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Improving the Efficiency of Hydraulic Elevators

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VVVF pumping unit set up

How Schumacher Elevator Co. utilizes Bucher Hydraulics, Inc. technology to improve hydraulic elevator efficiency.

Denver, Iowa-based Schumacher Elevator Co. has been family owned and operated for 75 years. Marvin Schumacher and his team utilize the latest technology offered by Bucher Hydraulics, Inc. to improve the efficiency of their line of hydraulic elevators. Like other independent contractors, Schumacher has found it difficult to compete on the price for pre-engineered elevator systems. Schumacher has found that offering energy-efficient, high-performance products allows the company to meet its customers’ needs better than its larger competitors. “Many of our customers are excited to hear about the unique product solutions that we offer. Because of the technology offered by Bucher, we are able to differentiate ourselves from the competition,” says Schumacher.

Schumacher has been specifying Bucher valves in power units through architects and consultants. The benefits of reduced energy consumption and a wide temperature range associated with the Bucher electronically controlled valve are of particular interest. With mechanical valves, it is common practice to run the pump motor to heat the oil to 100°F for consistent operation. Control manufacturers require machine-room temperatures to be kept below 90°F. This creates inefficiencies in building-energy consumption. The Bucher electronic control valve does not need to keep oil temperature around 100°F. The Bucher valve operates independent of the oil temperature and load. Temperatures range without any changes of ride performance from 23-150°F. Equipped with the proper technology, Schumacher’s sales force is able to sell the benefits of electronic valve technology, instead of trying to compete on price alone.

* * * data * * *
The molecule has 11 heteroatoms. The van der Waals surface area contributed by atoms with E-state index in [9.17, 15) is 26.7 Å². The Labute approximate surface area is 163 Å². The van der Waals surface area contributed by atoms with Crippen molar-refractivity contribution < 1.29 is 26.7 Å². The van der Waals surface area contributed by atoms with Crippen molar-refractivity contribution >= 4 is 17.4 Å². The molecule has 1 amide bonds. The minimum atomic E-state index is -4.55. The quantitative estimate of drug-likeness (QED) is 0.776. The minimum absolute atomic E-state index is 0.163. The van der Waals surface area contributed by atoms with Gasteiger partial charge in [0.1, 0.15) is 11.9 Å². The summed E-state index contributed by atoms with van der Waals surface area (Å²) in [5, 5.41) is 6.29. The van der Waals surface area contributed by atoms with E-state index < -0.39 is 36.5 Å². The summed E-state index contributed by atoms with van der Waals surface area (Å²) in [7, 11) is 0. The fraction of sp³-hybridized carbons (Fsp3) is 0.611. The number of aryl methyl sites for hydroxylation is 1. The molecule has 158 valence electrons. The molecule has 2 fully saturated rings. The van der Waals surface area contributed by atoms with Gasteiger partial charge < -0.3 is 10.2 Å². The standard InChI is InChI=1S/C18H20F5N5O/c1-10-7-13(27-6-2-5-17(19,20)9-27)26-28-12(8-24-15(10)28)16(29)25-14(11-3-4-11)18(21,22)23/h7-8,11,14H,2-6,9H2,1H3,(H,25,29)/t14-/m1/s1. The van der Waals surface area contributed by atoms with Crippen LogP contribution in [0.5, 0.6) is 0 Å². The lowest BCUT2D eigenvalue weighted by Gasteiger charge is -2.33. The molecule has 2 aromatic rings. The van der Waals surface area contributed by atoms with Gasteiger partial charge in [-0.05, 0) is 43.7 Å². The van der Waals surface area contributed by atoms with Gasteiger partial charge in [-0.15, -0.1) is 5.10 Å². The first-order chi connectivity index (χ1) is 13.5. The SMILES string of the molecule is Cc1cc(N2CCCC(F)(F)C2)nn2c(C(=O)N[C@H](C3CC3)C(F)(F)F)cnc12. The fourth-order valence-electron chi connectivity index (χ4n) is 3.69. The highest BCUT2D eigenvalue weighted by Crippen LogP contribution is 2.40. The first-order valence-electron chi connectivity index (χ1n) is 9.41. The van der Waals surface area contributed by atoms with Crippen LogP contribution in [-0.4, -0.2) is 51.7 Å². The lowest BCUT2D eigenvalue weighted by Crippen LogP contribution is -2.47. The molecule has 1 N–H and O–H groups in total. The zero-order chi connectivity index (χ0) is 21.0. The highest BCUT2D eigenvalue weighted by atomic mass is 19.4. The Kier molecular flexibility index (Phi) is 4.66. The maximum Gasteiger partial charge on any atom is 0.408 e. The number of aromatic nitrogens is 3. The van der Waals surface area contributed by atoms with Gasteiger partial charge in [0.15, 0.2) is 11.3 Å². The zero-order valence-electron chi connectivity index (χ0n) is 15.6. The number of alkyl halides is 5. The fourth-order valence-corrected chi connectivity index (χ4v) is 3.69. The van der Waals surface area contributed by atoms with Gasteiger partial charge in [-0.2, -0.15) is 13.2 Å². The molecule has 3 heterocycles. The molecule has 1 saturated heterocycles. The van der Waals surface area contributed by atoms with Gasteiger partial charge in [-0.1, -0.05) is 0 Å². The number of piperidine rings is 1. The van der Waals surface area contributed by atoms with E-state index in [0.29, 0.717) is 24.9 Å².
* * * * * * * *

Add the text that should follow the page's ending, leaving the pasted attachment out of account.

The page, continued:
Schumacher has put Bucher valves on a number of installations for its key customers (Table 1). These are selected installations only; over 60 valves are installed to date.

Following in Schumacher’s foot-steps are other independent package builders and their core customers in North America, some of whom have been following hydroelectricity development with a keen interest and using “green” technologies wherever possible.

Aside from using Bucher electronic valves, Schumacher Elevator has also recently used variable-voltage, variable-frequency (VVVF) technology for hydraulic elevators in the U.S. The first VVVF variable-frequency drive hydraulic power unit sold into the U.S. market was purchased by Schumacher just three months ago. The unit was used first for demonstration runs in Schumacher’s in-house test tower, and was presented to NAESA International inspectors visiting Schumacher for training on May 6. Schumacher’s first VVVF unit will be installed at the State of Iowa Department of Transportation Building in Ames, Iowa, in the early fall of this year.

First developed by Bucher Hydraulics 14 years ago, thousands of these VVVF units are in service worldwide on high-load, high-use elevators in hospitals, public buildings, airports, railway stations and shopping malls. The main advantage of this technology is the fact that there is no more heat buildup in the oil. On the down run, the oil is routed straight to the pump, which drives the motor in re-verse; the power generated is routed by the VF inverter to a brake resistor, which can be mounted in the elevator shaft or even outside. Oil stays cool at 100 plus starts per hour. A nice side effect is 60% drive energy savings (versus traditional mechanical valve technology).

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